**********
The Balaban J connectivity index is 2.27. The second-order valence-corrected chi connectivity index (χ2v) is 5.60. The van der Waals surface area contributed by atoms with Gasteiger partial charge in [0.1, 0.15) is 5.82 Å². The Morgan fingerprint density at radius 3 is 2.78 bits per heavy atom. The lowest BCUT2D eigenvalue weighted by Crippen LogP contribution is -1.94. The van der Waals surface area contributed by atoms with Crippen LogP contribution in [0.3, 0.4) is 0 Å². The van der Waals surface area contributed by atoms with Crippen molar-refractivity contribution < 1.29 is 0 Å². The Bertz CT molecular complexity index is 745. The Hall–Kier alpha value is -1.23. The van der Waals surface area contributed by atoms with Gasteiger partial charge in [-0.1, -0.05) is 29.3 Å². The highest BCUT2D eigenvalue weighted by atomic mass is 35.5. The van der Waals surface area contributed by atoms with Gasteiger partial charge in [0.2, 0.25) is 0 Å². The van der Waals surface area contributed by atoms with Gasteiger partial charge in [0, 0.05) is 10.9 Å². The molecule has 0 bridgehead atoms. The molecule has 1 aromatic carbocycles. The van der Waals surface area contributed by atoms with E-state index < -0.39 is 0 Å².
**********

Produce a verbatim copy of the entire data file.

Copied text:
The Balaban J connectivity index is 2.27. The second-order valence-corrected chi connectivity index (χ2v) is 5.60. The van der Waals surface area contributed by atoms with Gasteiger partial charge in [0.1, 0.15) is 5.82 Å². The Morgan fingerprint density at radius 3 is 2.78 bits per heavy atom. The lowest BCUT2D eigenvalue weighted by Crippen LogP contribution is -1.94. The van der Waals surface area contributed by atoms with Crippen LogP contribution in [0.3, 0.4) is 0 Å². The van der Waals surface area contributed by atoms with Crippen molar-refractivity contribution < 1.29 is 0 Å². The Bertz CT molecular complexity index is 745. The Hall–Kier alpha value is -1.23. The van der Waals surface area contributed by atoms with Gasteiger partial charge in [-0.1, -0.05) is 29.3 Å². The highest BCUT2D eigenvalue weighted by atomic mass is 35.5. The van der Waals surface area contributed by atoms with Gasteiger partial charge in [0.2, 0.25) is 0 Å². The van der Waals surface area contributed by atoms with Gasteiger partial charge in [0, 0.05) is 10.9 Å². The molecule has 0 bridgehead atoms. The molecule has 1 aromatic carbocycles. The van der Waals surface area contributed by atoms with E-state index < -0.39 is 0 Å².